Original Broadway Cast, 1964 (Capitol/Angel) (5 / 5) It’s rare that we have concrete recorded proof of the exact moment when a performer became a legend, but that’s the case with the original Broadway cast album of Funny Girl. Yes, this recording of the Fanny Brice biomusical has that wonderful collection of Jule Styne-Bob Merrill songs; vivid performances by Sydney Chaplin as Nick Arnstein, Kay Medford as Fanny’s mother, Danny Meehan as her showbiz pal Eddie Ryan, and Jean Stapleton as a family friend; a killer overture, more than good enough to rival Gypsy’s; Ralph Burns’ opulent orchestrations; and Milton Rosenstock’s excellent musical direction/conducting. But what matters most is Barbra Streisand, who deservedly shot to super-stardom playing Brice. She’s never been fresher or more appealing than she is here in “I’m the Greatest Star,” “Cornet Man,” “Who Are You Now?”, “Don’t Rain on My Parade,” “The Music That Makes Me Dance,” and the definitive rendition of “People.” Streisand uses her sprawling belt, liberally doused with her natural tenacity and eccentricity, to make these songs sound like no one else should even think about singing them for fear of paling in comparison. Even so, her ambitious approach to the songs is always held in check by a complete commitment to character. More than 50 years after this cast album was made, Streisand’s performance still represents the best of what Broadway can be, and propels the recording from “excellent” to “essential.” — Matthew Murray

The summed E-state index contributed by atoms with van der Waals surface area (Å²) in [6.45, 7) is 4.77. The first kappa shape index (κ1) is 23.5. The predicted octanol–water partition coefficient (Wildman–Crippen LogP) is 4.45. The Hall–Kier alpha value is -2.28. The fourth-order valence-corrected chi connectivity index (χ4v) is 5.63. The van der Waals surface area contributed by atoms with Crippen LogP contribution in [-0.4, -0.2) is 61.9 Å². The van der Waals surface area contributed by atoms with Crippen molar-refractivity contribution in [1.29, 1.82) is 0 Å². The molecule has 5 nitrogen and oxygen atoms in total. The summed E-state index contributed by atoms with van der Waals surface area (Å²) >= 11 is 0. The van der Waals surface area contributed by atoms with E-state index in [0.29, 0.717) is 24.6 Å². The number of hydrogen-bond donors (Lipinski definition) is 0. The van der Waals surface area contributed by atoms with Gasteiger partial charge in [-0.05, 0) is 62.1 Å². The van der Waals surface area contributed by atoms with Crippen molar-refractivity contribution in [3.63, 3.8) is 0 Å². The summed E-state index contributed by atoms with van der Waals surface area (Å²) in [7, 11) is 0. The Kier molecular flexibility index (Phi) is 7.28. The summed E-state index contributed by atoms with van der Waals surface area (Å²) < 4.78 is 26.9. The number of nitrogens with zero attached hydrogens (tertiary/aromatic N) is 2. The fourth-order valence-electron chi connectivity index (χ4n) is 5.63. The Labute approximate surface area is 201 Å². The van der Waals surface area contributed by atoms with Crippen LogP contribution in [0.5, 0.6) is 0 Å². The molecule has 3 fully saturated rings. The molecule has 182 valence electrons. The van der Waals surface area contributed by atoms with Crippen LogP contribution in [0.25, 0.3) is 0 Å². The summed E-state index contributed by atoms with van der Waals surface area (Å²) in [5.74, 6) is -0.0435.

Film Soundtrack, 1968 (Columbia/Sony) (2 / 5) It took only four years for Barbra Streisand to become BARBRA STREISAND, and Funny Girl suffered for it. Tongue-bathing every note and going all-out brash may have helped net Streisand an Academy Award for her performance as Fanny Brice in the movie version of the musical, but it sapped her portrayal of color and character. There are drastic changes to the tune stack, with some of Styne and Merrill’s best work cut. Replacements include two old songs associated with Brice, “My Man” and “I’d Rather Be Blue”; and some new numbers written by Styne and Merrill, including the lame “Roller Skate Rag” and “The Swan,” plus a superfluous title song that has no heart in it. The film is notable for the almost complete absence of any singing by other characters; we hear only little bits from Kay Medford, back as Fanny’s mom, and Omar Sharif as Nicky Arnstein. But the main problem is that Streisand’s bottomless self-indulgence is given full rein here. Although her fans probably love it, I find the heartfelt emotions she summons on the original Broadway cast recording eminently preferable to the affected, manufactured emoting she does on the film soundtrack. Strictly in terms of vocal quality, Streisand probably sounds better on the soundtrack than on the Broadway album, but the mile-thick shell of artifice is very off-putting. — M.M.